I hurried over and picked up the fallen rock. I saw no evidence of a rod or glue. It indeed had been balanced on its pedestal. I lifted it up and tried to place it back where I reckoned it had been balanced. I cautioned Ella, to be careful and not upset any more sculptures and went about the task of finding balance. I was not successful and struggled immensely but did not find the magic spot where stability could be achieved. After a lengthy effort, an attractive Asian woman about my age approached and gently nudged me aside offering to demonstrate her work. She pointed to the spot she would set the stone upon. She called it by a foreign name. To me it looked like a slight dimple.

Placing the small end of the upper rock into that hollow, she deftly and quickly moved it around, slightly twisting and cajoling it into position. The sight of this slender woman with longish graying hair performing an intricate dance with a rock slightly larger than her head emanated calmness. It seemed only the ends of her fingers were used to achieve these small movements. Apparently, equilibrium was close. Shortly she was done and withdrew her palms which naturally assumed an open prayer posture. The rock I had grappled with was majestically resting in its previous stable state. She next went over and reset two other structures, I had not noticed were also amiss. I just took them to be part of the rubble strewn about the beach. Now all the display was standing and providing a small sense of order in our chaotic world.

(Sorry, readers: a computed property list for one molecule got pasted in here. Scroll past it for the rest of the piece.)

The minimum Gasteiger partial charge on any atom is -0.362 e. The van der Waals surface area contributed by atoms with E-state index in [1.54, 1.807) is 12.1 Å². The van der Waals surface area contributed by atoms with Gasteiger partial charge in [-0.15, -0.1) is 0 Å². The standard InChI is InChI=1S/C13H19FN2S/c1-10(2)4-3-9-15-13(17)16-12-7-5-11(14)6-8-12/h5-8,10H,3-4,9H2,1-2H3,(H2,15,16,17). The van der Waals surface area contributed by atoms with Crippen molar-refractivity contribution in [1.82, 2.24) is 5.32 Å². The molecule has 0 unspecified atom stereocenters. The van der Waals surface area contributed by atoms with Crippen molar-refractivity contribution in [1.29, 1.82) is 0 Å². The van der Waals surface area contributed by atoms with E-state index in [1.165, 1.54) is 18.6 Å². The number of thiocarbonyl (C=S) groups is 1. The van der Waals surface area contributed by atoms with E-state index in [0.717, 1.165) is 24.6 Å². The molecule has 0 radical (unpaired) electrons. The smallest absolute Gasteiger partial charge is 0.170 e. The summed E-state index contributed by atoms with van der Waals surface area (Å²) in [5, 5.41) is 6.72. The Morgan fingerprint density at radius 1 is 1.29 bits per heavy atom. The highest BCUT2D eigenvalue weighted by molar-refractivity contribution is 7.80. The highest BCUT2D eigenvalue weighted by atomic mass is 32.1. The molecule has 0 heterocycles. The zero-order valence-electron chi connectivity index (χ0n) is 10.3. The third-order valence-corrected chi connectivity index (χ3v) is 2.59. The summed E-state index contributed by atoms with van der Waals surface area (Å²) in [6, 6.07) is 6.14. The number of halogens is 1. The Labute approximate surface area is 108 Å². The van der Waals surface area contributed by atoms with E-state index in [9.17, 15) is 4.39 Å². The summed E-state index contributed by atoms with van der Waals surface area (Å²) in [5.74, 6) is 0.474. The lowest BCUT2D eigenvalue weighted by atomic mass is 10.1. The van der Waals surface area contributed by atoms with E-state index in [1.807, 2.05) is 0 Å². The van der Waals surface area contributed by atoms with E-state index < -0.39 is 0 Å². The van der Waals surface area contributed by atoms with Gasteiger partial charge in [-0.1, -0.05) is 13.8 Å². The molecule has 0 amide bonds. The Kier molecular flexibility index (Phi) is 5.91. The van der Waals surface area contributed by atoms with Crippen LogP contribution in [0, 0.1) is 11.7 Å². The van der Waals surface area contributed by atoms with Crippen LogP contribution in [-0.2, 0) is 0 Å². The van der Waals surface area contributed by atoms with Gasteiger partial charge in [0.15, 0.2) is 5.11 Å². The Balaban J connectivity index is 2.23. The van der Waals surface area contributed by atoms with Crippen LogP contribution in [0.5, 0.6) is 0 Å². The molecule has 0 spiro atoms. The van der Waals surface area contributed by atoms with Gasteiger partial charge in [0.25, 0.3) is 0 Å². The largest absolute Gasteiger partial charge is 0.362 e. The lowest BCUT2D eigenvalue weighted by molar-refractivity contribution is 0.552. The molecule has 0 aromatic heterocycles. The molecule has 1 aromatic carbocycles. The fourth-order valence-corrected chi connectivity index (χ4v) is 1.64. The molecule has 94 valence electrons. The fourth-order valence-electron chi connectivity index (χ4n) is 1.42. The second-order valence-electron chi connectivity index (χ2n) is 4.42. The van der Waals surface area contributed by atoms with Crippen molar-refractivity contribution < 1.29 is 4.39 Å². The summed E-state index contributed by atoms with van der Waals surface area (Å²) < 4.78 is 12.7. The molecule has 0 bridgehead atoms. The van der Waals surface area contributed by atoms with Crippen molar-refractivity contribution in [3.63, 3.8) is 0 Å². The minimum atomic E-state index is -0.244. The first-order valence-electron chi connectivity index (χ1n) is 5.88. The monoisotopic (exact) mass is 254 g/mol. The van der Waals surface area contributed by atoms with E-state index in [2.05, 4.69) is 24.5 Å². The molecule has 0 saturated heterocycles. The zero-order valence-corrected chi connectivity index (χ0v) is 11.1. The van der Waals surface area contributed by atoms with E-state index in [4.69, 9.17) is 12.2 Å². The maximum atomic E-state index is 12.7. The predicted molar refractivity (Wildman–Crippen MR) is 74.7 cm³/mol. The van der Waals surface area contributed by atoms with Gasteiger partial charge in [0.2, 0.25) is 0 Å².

I never got this woman’s name, but heard her story. She had set this display up for the purpose of taking pictures, one of which she hoped to use for a cover of a book she was publishing. Unfortunately not getting her name makes it difficult to find her book. But I carried away with me the sight of her presentation and the incredible feeling I had witnessed an amazing ethereal event. I also felt an urge to explore this practice.

Rock in the Snow

Rock in the Snow
January in Toronto

Friday, September 26, 2008

Franklin Comes Alive